Wellbeing in the Workplace is a very real issue that if not tacked quickly, can affect motivation and your organisations internal and external relationships. It can also lead to an increase in absenteeism as a result of elevated health-risks.
A recent study found that;
- In 16% of employees, sleep is regularly affected by work-place issues
- 25% of staff often feel physically drained after an average day at work
- 30% start work feeling low on energy and unmotivated
- 20-30% feel stressed or anxious one or more days a week
- Insomnia costs U.S. organisations more than $60 billion annually.
Another study found that mental health issues are the leading cause of sick leave in the UK, accounting for 70 million sick days, which is more than half of the 130 million total every year.
Why should you invest in workplace wellbeing?
The statistics paint a very clear picture – we know that healthy employees perform better because they have more energy, better focus and are more creative. They also engage more with colleagues and the businesses goals, meaning that managing the flow of information and knowledge transfer becomes smoother. This results in a more productive workforce.
What can you do?
- Unify your teams: When you bring people together, either under a common goal (or project), socially, or under the umbrella of a wellness initiative for example, it builds camaraderie which in turn fosters a sense of unity amongst staff.
- Mindfulness and Meditation: both can have a significant impact. Implementing these practices, and providing a quiet area for people to practice, has been proven to improve skills such as regulating attention and behaviour. Even short mindfulness training can help to stabilise attention (Zeidan et al., 2010). Over time, meditation practice can improve the ability to disengage from mind wandering (Hasenkamp & Barsalou, 2012). This can be helpful in coping with the inner and outer distractions of busy offices.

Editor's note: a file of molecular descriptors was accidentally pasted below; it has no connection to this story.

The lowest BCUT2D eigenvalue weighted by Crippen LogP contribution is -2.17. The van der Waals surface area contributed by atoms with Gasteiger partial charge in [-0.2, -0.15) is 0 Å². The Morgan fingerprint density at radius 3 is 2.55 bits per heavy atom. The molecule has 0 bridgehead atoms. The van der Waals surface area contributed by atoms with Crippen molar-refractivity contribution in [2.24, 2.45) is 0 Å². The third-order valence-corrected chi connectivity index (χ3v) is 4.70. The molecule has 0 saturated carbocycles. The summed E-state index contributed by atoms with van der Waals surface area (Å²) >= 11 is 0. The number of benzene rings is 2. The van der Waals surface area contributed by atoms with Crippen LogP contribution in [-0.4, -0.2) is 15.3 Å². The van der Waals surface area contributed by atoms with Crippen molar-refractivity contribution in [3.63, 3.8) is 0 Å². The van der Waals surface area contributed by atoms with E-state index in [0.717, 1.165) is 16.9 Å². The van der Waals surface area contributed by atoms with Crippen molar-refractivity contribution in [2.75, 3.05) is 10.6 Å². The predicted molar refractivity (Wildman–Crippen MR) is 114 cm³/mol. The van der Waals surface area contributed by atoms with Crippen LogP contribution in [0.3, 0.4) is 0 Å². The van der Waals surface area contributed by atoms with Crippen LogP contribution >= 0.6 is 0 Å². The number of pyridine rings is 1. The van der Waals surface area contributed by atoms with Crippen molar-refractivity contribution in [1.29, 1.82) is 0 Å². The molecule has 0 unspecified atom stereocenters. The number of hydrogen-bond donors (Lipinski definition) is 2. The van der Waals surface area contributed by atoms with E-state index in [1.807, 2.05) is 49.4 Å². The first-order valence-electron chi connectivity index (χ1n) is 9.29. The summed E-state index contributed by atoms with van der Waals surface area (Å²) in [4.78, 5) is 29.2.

Mindfulness has also been shown build confidence.
A.D. Amar and colleagues at the University of Westminster measured the self-perception of leadership skills among a sample of senior managers in the London area. And put them through a 12-week meditation-training program. Their results, published in the Academy of Management Proceedings, revealed that training significantly improved their overall self-confidence, as well as skills like inspiring a shared vision and moral and emotional intelligence.
- Flexible working: staff become more efficient, healthy and tolerance levels towards tasks increase when they are able to take advantage of no commute time, their own environment and natural productivity levels.
- Subsidised or on-site Gym membership: Fitness and healthy eating can reduce stress. More organisations now are including these benefits as standard. They frequently include other health perks such as free fruit, breakfasts and juices throughout the day.
- Frequent feedback: This is a good preventative measure to instil and when practised regularly, helps keep lines of communication open. This supports employers instincts about how staff are feeling, gain context for current issues and insight into how to resolve them. Which ultimately helps employers act before problems arise or become severe.
When thinking about your employees wellbeing, it’s important to take into account every aspect, namely their physical, emotional and mental health. With the pressure of work mounting, staff are now more likely than ever to suffer burnout. Which of these 5 strategies has worked best in your organisation? Which do you think you could benefit from implementing to harness the power of your workforce, going forwards?